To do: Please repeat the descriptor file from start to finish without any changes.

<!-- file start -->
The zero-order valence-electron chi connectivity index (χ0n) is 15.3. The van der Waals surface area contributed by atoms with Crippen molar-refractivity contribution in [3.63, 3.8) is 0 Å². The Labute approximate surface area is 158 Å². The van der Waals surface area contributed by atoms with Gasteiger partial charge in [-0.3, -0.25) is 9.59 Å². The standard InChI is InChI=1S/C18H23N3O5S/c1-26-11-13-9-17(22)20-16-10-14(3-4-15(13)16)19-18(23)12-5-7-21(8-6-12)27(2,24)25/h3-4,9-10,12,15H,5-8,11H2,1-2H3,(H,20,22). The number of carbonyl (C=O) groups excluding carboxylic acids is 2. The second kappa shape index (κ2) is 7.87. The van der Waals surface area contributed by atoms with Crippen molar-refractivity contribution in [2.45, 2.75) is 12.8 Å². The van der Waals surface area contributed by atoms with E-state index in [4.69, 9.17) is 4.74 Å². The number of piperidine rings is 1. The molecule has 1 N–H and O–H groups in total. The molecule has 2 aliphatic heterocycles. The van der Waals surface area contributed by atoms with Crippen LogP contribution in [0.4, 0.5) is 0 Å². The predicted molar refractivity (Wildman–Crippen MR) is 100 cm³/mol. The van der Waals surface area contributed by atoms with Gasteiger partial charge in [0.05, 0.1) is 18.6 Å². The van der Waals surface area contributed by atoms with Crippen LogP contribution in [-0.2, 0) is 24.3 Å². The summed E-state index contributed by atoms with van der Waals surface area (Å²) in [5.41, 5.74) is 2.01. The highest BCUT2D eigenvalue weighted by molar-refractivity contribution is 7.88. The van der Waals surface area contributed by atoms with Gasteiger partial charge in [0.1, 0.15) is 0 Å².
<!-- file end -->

The zero-order valence-electron chi connectivity index (χ0n) is 15.3. The van der Waals surface area contributed by atoms with Crippen molar-refractivity contribution in [3.63, 3.8) is 0 Å². The Labute approximate surface area is 158 Å². The van der Waals surface area contributed by atoms with Gasteiger partial charge in [-0.3, -0.25) is 9.59 Å². The standard InChI is InChI=1S/C18H23N3O5S/c1-26-11-13-9-17(22)20-16-10-14(3-4-15(13)16)19-18(23)12-5-7-21(8-6-12)27(2,24)25/h3-4,9-10,12,15H,5-8,11H2,1-2H3,(H,20,22). The number of carbonyl (C=O) groups excluding carboxylic acids is 2. The second kappa shape index (κ2) is 7.87. The van der Waals surface area contributed by atoms with Crippen molar-refractivity contribution in [2.45, 2.75) is 12.8 Å². The van der Waals surface area contributed by atoms with E-state index in [4.69, 9.17) is 4.74 Å². The number of piperidine rings is 1. The molecule has 1 N–H and O–H groups in total. The molecule has 2 aliphatic heterocycles. The van der Waals surface area contributed by atoms with Crippen LogP contribution in [0.4, 0.5) is 0 Å². The predicted molar refractivity (Wildman–Crippen MR) is 100 cm³/mol. The van der Waals surface area contributed by atoms with Gasteiger partial charge in [0.05, 0.1) is 18.6 Å². The van der Waals surface area contributed by atoms with Crippen LogP contribution in [-0.2, 0) is 24.3 Å². The summed E-state index contributed by atoms with van der Waals surface area (Å²) in [5.41, 5.74) is 2.01. The highest BCUT2D eigenvalue weighted by molar-refractivity contribution is 7.88. The van der Waals surface area contributed by atoms with Gasteiger partial charge in [0.1, 0.15) is 0 Å².